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News > Latin America

Ecuador: Government Confirms Death of Kidnapped Journalists

  • Moreno said state security operations will resume in the north border and announces the Colombian officials were in the country to help coordinate éfforts.

    Moreno said state security operations will resume in the north border and announces the Colombian officials were in the country to help coordinate éfforts. | Photo: Reuters

Published 13 April 2018

Journalist Javier Ortega, photographer Paul Rivas and driver Efrain Segarra were kidnapped in Ecuador's northern border in Esmeraldas.

Ecuador’s President Lenin Moreno has confirmed the death of the three Ecuadorean journalists kidnapped on the border with Colombia last month. "We haven't received proof of life," Moreno said in a televised statement. "And regrettably we have information that confirms the murder of the journalists."


Photos Show Bodies of Kidnapped Ecuador Journalists

Speaking during a press conference with national and international media Friday, Moreno added the state's security operations will resume in the north border and announces the Colombian Defense Minister is in the country to coordinate actions in the northern border.

"We have restarted the military operations which were suspended in the area of the border strip, and I have immediately arranged the deployment of elite armed forces units and the national police to that territory. We are mourning but we will not let ourselves be intimidated, today more than ever I ask the country for unity for peace," Moreno said.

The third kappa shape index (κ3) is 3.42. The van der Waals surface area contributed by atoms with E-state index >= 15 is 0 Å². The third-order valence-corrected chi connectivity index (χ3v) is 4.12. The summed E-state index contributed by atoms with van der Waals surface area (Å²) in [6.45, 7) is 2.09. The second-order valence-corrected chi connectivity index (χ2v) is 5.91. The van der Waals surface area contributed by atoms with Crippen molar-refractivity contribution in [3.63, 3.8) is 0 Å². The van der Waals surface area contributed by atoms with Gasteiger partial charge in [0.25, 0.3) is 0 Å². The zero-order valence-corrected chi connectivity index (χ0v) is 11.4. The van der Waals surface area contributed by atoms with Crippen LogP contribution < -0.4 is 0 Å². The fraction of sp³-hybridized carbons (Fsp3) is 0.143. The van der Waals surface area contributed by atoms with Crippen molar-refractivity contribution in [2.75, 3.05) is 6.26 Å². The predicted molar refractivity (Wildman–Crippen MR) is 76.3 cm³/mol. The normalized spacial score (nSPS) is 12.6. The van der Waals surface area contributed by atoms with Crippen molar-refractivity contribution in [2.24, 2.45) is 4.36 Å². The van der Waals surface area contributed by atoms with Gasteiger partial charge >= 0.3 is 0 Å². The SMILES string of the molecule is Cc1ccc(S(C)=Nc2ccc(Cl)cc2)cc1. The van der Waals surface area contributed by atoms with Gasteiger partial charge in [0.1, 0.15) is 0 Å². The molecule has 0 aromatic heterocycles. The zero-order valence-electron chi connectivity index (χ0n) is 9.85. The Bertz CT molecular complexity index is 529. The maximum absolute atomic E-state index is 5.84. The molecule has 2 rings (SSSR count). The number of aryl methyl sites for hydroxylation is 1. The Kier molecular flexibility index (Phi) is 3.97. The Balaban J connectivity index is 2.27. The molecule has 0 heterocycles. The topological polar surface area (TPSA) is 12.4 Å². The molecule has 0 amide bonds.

Late Thursday, Ecuador's free speech advocacy group Fundamedios posted on Twitter that it had "received photographs from a Colombian media outlet related to the situation of the kidnapped journalistic team. We have made the authorities and the families aware, and we are waiting for any official confirmation."

Moreno returned to Ecuador's capital, Quito, late Thursday, after making an early departure from the Summit of the Americas in Lima, Peru to deal with the situation.

Journalist Javier Ortega, photographer Paul Rivas, and driver Efrain Segarra were kidnapped on March 26 in Ecuador's northern border in Esmeraldas while reporting on a series of violent attacks against Ecuadorean security forces.

On Wednesday, a statement purportedly by Frente Olive Sinisterra ('Oliver Sinisterra Front') said the three El Comercio staff kidnapped by the group last month had been killed, blaming the governments of Ecuador and Colombia for their deaths.

"The Ecuadorean government and Colombian minister did not want to save the lives of the three detained; they did it with the military landing in various points near the place where the men were detained, which resulted in the death of the two journalists and the driver," the statement read.

Frente Olive Sinisterra, the organization, believed to be responsible for the kidnappings, is described by the Colombian government as a splinter, dissident group from the former Revolutionary Armed Forces of Colombia (FARC).

The group has no connection with the democratic political party the Revolutionary Alternative Forces of the Commons, also known as FARC, which was formed after the group's demobilization.

The Oliver Sinisterra Front is led by 'El Guacho,' real name: Walter Patricio Artizala Vernaza. Colombia and Ecuador have disputed his nationality: Ecuadorean authorities claim he is Colombian, while Colombian authorities claim he is Ecuadorean.

The Ecuadorean government said on Tuesday that it was not negotiating with the kidnappers, but was analyzing "every possibility" to secure their release. Details were not forthcoming.

Ecuador's Interior Minister Cesar Navas had previously said there was "dialogue" and a "technical police operation." On April 5, President Lenin Moreno said the government was in talks with "intermediaries" to determine the state of the hostages.

The journalists were investigating the rise in violence in the Esmeraldas border region following a series of deadly bombings targeting Ecuadorean security forces. Some observers say 'El Guacho' has been attempting to control the drug trade in the region.

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